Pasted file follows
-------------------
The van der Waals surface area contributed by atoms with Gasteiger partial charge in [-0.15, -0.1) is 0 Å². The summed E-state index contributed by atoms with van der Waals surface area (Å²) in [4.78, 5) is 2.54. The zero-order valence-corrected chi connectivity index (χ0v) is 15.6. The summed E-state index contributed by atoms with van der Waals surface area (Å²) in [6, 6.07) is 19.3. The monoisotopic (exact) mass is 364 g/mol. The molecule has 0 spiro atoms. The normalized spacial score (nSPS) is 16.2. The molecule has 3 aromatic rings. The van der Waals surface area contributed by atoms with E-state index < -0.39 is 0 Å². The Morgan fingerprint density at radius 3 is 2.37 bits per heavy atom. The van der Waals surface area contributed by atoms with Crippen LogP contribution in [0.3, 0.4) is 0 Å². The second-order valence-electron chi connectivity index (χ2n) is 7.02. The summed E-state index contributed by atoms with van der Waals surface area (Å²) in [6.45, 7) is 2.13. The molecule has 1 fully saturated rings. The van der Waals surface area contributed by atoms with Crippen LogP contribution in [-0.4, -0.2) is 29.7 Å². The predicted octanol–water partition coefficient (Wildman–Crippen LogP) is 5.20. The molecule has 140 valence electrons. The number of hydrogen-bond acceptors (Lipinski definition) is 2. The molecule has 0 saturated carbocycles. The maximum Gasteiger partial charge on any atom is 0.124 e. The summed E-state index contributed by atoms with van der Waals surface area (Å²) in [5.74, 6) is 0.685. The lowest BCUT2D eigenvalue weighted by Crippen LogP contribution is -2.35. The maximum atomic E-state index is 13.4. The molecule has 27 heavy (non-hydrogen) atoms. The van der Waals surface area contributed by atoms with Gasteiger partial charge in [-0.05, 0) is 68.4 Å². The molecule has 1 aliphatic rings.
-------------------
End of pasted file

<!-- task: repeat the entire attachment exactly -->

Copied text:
The van der Waals surface area contributed by atoms with Gasteiger partial charge in [-0.15, -0.1) is 0 Å². The summed E-state index contributed by atoms with van der Waals surface area (Å²) in [4.78, 5) is 2.54. The zero-order valence-corrected chi connectivity index (χ0v) is 15.6. The summed E-state index contributed by atoms with van der Waals surface area (Å²) in [6, 6.07) is 19.3. The monoisotopic (exact) mass is 364 g/mol. The molecule has 0 spiro atoms. The normalized spacial score (nSPS) is 16.2. The molecule has 3 aromatic rings. The van der Waals surface area contributed by atoms with E-state index < -0.39 is 0 Å². The Morgan fingerprint density at radius 3 is 2.37 bits per heavy atom. The van der Waals surface area contributed by atoms with Crippen LogP contribution in [0.3, 0.4) is 0 Å². The second-order valence-electron chi connectivity index (χ2n) is 7.02. The summed E-state index contributed by atoms with van der Waals surface area (Å²) in [6.45, 7) is 2.13. The molecule has 1 fully saturated rings. The van der Waals surface area contributed by atoms with Crippen LogP contribution in [-0.4, -0.2) is 29.7 Å². The predicted octanol–water partition coefficient (Wildman–Crippen LogP) is 5.20. The molecule has 140 valence electrons. The number of hydrogen-bond acceptors (Lipinski definition) is 2. The molecule has 0 saturated carbocycles. The maximum Gasteiger partial charge on any atom is 0.124 e. The summed E-state index contributed by atoms with van der Waals surface area (Å²) in [5.74, 6) is 0.685. The lowest BCUT2D eigenvalue weighted by Crippen LogP contribution is -2.35. The maximum atomic E-state index is 13.4. The molecule has 27 heavy (non-hydrogen) atoms. The van der Waals surface area contributed by atoms with Gasteiger partial charge in [-0.05, 0) is 68.4 Å². The molecule has 1 aliphatic rings.